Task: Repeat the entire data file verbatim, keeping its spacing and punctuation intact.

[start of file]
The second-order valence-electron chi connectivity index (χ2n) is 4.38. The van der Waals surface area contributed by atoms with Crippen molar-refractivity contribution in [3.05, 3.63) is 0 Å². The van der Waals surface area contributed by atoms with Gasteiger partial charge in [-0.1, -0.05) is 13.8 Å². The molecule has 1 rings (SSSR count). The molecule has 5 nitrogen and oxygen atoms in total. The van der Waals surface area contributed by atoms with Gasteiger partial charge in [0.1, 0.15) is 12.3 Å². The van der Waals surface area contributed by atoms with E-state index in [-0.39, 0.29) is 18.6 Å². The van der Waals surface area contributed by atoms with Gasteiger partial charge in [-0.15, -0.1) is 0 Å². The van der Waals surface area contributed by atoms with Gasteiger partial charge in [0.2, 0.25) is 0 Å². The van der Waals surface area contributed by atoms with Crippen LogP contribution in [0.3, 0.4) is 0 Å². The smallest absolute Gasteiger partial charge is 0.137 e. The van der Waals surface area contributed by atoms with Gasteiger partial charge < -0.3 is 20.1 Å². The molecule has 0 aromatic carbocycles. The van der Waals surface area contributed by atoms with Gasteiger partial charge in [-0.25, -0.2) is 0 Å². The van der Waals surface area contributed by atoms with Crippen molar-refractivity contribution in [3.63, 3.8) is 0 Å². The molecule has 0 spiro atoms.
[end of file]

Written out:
The second-order valence-electron chi connectivity index (χ2n) is 4.38. The van der Waals surface area contributed by atoms with Crippen molar-refractivity contribution in [3.05, 3.63) is 0 Å². The van der Waals surface area contributed by atoms with Gasteiger partial charge in [-0.1, -0.05) is 13.8 Å². The molecule has 1 rings (SSSR count). The molecule has 5 nitrogen and oxygen atoms in total. The van der Waals surface area contributed by atoms with Gasteiger partial charge in [0.1, 0.15) is 12.3 Å². The van der Waals surface area contributed by atoms with E-state index in [-0.39, 0.29) is 18.6 Å². The van der Waals surface area contributed by atoms with Gasteiger partial charge in [-0.15, -0.1) is 0 Å². The van der Waals surface area contributed by atoms with Gasteiger partial charge in [0.2, 0.25) is 0 Å². The van der Waals surface area contributed by atoms with Crippen LogP contribution in [0.3, 0.4) is 0 Å². The smallest absolute Gasteiger partial charge is 0.137 e. The van der Waals surface area contributed by atoms with Gasteiger partial charge < -0.3 is 20.1 Å². The molecule has 0 aromatic carbocycles. The van der Waals surface area contributed by atoms with Gasteiger partial charge in [-0.25, -0.2) is 0 Å². The van der Waals surface area contributed by atoms with Crippen molar-refractivity contribution in [3.63, 3.8) is 0 Å². The molecule has 0 spiro atoms.